After finding out from a tweet on Sunday that Trump was blasting her 2007 single "Don't Stop the Music" at a rally in Chattanooga, Tennessee, Rih Rih shut that down, quickly. The singer, who earlier in the day had endorsed Florida Democratic gubernatorial candidate Andrew Gillum, tweeted, "Not for much longer... me nor my people would ever be at or around one of those tragic rallies."
Rih wasn't alone. GN'R singer Axl Rose also got heated on Sunday, sending out a series of tweets slamming Trump for having "no regard for truth, ethics, morals or empathy of any kind." Rose was riled up because he claimed that the Trump White House was employing "loopholes" to use GN'R hits including "Sweet Child o' Mine" at political rallies, despite the band not giving their consent. "Just so ya know... GNR like a lot of artists opposed to the unauthorized use of their music at political events has formally requested r music not b used at Trump rallies or Trump associated events," he said. "Unfortunately the Trump campaign is using loopholes in the various venues’ blanket performance licenses which were not intended for such craven political purposes, without the songwriters’ consent. Can u say 'shitbags?!'"
The artistic outrage peaked a week earlier, when Pharrell Williams lashed out after hearing that Trump had played his ebullient 2013 hit "Happy" at a Midwest rally just hours after the slaughter of 11 people at the Tree of Life synagogue in Pittsburgh. "On the day of the mass murder of 11 human beings at the hands of a deranged 'nationalist,' you played [Pharrell's] song 'Happy' to a crowd at a political event in Indiana," attorney Howard King wrote in a letter on Williams' behalf. "There was nothing 'happy' about the tragedy inflicted upon our country on Saturday and no permission was granted for your use of this song for this purpose."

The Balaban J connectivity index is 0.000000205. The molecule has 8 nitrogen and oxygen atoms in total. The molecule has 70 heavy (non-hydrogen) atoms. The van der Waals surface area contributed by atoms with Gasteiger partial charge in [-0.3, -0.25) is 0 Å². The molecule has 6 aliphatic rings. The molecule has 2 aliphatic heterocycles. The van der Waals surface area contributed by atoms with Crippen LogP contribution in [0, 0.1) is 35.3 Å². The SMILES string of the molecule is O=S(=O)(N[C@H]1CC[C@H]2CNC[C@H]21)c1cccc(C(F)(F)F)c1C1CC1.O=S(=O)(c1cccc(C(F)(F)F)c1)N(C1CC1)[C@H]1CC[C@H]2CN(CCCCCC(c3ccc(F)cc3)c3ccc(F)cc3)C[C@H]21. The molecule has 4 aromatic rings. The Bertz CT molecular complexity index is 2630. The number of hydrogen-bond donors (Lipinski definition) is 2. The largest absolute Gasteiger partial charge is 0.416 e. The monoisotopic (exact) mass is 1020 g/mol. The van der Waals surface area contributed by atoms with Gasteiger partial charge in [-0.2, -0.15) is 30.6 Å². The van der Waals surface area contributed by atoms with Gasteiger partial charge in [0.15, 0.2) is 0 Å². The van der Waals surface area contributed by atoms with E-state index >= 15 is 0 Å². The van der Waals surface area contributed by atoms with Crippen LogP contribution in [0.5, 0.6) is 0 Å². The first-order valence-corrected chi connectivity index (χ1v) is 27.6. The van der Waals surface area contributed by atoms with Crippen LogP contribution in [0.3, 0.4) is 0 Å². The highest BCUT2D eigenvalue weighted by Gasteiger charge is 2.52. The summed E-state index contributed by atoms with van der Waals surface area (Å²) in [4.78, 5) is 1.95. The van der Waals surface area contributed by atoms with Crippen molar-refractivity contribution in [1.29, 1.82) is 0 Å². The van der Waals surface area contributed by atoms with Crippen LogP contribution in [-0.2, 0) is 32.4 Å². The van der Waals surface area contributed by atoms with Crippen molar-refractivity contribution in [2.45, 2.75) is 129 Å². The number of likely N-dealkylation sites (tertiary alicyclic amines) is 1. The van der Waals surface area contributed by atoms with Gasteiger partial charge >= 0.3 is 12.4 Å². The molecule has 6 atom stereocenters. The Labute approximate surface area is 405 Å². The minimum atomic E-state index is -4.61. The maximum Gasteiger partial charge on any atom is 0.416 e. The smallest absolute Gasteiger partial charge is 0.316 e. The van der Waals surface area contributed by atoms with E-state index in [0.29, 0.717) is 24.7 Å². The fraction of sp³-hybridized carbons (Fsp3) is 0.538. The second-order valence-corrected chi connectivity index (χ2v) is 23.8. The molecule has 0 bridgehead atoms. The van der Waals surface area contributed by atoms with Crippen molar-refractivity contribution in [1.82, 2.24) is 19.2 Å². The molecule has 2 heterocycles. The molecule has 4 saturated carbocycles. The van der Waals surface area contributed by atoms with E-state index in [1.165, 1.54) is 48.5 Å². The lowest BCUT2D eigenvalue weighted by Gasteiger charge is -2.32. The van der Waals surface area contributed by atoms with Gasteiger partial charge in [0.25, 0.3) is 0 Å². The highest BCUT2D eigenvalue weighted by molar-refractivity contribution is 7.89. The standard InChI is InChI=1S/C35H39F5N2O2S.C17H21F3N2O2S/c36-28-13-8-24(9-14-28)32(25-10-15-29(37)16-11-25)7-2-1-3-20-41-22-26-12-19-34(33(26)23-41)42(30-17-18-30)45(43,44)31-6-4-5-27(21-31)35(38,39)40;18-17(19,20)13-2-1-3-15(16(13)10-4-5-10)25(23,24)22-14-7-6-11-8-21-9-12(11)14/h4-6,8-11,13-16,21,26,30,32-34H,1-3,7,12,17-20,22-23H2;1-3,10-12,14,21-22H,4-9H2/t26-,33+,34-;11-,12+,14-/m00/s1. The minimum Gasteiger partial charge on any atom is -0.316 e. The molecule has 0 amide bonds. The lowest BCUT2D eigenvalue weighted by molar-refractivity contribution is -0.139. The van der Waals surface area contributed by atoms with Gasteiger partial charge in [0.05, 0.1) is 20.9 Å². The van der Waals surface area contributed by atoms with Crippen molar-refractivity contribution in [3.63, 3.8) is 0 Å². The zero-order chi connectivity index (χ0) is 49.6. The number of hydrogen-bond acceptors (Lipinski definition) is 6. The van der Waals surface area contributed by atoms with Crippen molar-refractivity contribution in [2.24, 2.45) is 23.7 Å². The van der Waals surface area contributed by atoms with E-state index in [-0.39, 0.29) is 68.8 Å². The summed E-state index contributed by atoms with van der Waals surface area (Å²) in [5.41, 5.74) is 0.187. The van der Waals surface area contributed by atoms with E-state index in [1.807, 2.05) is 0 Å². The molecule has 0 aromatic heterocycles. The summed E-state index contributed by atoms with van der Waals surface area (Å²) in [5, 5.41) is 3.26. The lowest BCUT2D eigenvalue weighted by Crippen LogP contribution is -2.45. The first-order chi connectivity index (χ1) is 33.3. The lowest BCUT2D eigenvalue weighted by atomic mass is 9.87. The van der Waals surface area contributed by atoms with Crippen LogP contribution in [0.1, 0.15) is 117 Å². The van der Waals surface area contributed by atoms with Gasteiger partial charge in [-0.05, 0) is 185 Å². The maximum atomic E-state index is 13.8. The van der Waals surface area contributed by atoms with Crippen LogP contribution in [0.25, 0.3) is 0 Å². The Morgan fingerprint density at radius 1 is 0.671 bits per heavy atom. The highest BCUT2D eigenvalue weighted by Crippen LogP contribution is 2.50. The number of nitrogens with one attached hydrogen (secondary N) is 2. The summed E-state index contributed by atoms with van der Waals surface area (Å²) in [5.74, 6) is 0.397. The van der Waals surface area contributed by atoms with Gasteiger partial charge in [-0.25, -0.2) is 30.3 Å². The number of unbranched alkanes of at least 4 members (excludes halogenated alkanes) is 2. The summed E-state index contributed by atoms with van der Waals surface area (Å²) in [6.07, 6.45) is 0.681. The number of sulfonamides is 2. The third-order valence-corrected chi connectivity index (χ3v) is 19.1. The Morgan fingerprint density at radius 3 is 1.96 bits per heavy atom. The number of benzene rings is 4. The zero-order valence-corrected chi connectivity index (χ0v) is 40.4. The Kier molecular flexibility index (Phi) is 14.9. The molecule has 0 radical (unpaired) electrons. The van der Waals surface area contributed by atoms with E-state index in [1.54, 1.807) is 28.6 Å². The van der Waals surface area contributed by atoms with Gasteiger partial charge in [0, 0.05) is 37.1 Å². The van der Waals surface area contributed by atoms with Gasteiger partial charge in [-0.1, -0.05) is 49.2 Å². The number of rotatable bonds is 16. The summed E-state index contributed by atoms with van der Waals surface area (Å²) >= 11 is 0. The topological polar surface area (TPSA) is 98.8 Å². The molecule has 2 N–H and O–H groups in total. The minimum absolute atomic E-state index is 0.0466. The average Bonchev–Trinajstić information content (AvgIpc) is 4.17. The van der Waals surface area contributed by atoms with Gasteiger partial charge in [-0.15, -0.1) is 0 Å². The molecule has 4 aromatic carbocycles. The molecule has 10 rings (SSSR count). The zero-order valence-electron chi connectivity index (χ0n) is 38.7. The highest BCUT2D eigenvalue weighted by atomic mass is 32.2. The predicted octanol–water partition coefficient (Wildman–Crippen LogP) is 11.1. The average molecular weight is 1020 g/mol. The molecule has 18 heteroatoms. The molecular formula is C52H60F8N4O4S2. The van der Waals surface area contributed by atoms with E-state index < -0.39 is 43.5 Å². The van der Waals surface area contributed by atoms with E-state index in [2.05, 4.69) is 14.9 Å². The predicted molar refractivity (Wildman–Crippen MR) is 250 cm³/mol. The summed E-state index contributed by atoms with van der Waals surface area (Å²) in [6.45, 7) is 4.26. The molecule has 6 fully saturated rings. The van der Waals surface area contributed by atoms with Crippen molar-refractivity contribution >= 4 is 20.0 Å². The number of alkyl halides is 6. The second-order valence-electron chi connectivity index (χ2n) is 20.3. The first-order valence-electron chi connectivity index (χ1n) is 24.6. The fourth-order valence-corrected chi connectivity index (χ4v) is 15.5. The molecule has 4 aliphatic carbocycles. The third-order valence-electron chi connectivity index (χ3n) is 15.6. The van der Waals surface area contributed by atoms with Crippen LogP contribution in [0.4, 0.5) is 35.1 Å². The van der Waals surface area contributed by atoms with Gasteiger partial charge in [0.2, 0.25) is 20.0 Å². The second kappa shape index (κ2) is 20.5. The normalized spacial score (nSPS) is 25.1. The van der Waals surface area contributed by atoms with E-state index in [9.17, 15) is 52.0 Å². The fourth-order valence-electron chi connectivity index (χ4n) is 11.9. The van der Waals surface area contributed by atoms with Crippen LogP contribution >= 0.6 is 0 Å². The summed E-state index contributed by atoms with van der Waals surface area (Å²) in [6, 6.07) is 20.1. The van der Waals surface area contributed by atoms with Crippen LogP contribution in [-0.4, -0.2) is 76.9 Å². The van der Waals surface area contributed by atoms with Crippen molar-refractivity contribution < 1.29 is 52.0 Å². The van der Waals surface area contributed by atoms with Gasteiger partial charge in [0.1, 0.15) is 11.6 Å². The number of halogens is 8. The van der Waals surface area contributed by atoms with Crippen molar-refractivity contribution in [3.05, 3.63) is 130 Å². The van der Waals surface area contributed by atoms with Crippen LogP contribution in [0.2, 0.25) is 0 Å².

King stressed that Williams has not and will not give Trump permission to publicly perform or disseminate his music, with his use of "Happy" without consent constituting both copyright and trademark infringement.
Before the latest trio made their protests public, Trump had already amassed a Rock and Roll Hall of Fame-worthy list of artists who vehemently insisted that he not use their music at his gatherings. After already asking Trump to back off in 2015 when the reality TV star was using Aerosmith music at his campaign rallies, singer Steven Tyler sent another cease and desist to the president in August for using the band's "Livin' on the Edge" without permission.
"What makes this violation even more egregious is that Mr. Trump’s use of our client’s music was previously shut down, not once, but two times, during his campaign for presidency in 2015," read a letter from attorney Dina LaPolt. "Please see the Previous Letters sent on behalf of our client attached here as Exhibit A. Due to your receipt of the Previous Letters, such conduct is clearly willful, subjecting Mr. Trump to the maximum penalty under the law. As we have made clear numerous times, Mr. Trump is creating the false impression that our client has given his consent for the use of his music, and even that he endorses the presidency of Mr. Trump. By using 'Livin’ on the Edge' without our client’s permission, Mr. Trump is falsely implying that our client, once again, endorses his campaign and/or his presidency, as evidenced by actual confusion seen from the reactions of our client’s fans all over social media."
The past two years have also found artists including Adele ("Rolling in the Deep"), R.E.M. ("It's the End of the World as We Know It"), Neil Young ("Rockin' in the Free World") and The Rolling Stones ("Start Me Up," "You Can't Always Get What You Want" and "Brown Sugar"), as well as the estates of Prince ("Purple Rain") and George Harrison (The Beatles' "Here Comes the Sun"), asking the Trump administration to stop using their songs at his political rallies.